Virtually anyone using the cloud has to consider the storage component of the process – to maintain record of information on networked storage at a data center or in virtual data centers managed for the public cloud. With network storage you can directly access where data is stored and how it is mapped. Public cloud storage has the same characteristics as cloud computing in terms of agility, scalability, elasticity and multi-tenancy. The challenge in the cloud is that the ability to access storage utilization information is not always simple in a shared environment.
For Amazon, the largest public cloud provider, the AWS Elastic Block Store (EBS) is a persistent storage offering, used in tandem with applications utilizing the AWS Elastic Compute Cloud (EC2). It is a service that offers users a place to store data that doesn’t go away when EC2 instances are dropped, and it provides the same mounted file system capability as the internal disks of a physical solution.
EBS storage instances are called Volumes, virtual disks that are created and then stored on a physical disk in a regional data center location. Volumes can be anywhere from 1 GB up to 1 TB and are typically paid for based on the amount of physical storage space at a location ($X per GB per month) and the amount of I/O requests made to the particular Volumes. Additionally, as information stored in a Volume changes, snapshot and image files are created for a particular point in time.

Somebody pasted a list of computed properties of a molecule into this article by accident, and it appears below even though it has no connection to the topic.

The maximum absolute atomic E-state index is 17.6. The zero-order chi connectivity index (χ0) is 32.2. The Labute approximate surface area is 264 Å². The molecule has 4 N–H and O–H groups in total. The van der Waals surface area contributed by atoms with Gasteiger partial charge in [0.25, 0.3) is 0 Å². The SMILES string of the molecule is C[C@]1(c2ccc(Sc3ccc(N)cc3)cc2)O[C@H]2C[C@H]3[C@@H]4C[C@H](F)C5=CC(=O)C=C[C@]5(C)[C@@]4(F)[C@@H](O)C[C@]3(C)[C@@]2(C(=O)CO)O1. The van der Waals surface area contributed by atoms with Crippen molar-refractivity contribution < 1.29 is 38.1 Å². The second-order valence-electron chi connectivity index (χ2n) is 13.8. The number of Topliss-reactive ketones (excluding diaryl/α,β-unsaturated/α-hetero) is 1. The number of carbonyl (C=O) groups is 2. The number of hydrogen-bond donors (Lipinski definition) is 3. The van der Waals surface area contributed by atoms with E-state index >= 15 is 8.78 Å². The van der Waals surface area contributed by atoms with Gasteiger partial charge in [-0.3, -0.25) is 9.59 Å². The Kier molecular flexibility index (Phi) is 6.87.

Why is it difficult to track storage usage in the cloud?
The problem that occurs in this environment is that as you utilize EBS storage, Volume instances, snapshots and Amazon Machine Images (AMI) related to your deployment seem to proliferate. Even a small organization can quickly get overwhelmed with tracking and correlating this array of information about cloud storage. Many organizations maintain complex Excel documents, which have to be updated daily to simply try keep on top of these various storage components.
For most businesses the primary source of information for public cloud usage is provided by Amazon CloudWatch. The CloudWatch API offers some basic information about AWS resource utilization (CPU, disk, network) but doesn’t offer any information on memory, disk space actual usage or load average metrics – a choice made by Amazon. There is a void in how to maintain control of this information.
A proposed solution
As part of Cloudyn’s analysis engine for Amazon, Cloudyn automates EBS visualization. The Cloudyn dashboard will help track the multiple AMIs, snapshots – locating forgotten data, information and automatically create a full listing of the storage usage. The collection of metadata about the entire cloud deployment can, at minimum, simplify discovery and maintenance of information in EBS. With this visibility, the dreaded spreadsheet is eliminated and enterprises can start to make some initial decisions about what stored information is necessary to be kept and what information is no longer relevant. We are also starting to help organizations gain some basic virtualization of the “relationships” between EBS objects.
Moving forward, Cloudyn is researching additional methods to gain even deeper insight into the stored data and helping create clear recommendations for optimizing costs around storage. The relational visualization will also be enhanced as we look deeper into the topology of an organizations storage assets.
Are you finding the management of cloud storage to be burdensome for your business? Has public cloud storage spiraled out of control? What do you feel would help minimize any frustrations with the management of storage via EBS?
Please let us know. Cloudyn would love your insight on the areas in which we could help to create greater control of your public cloud storage solutions.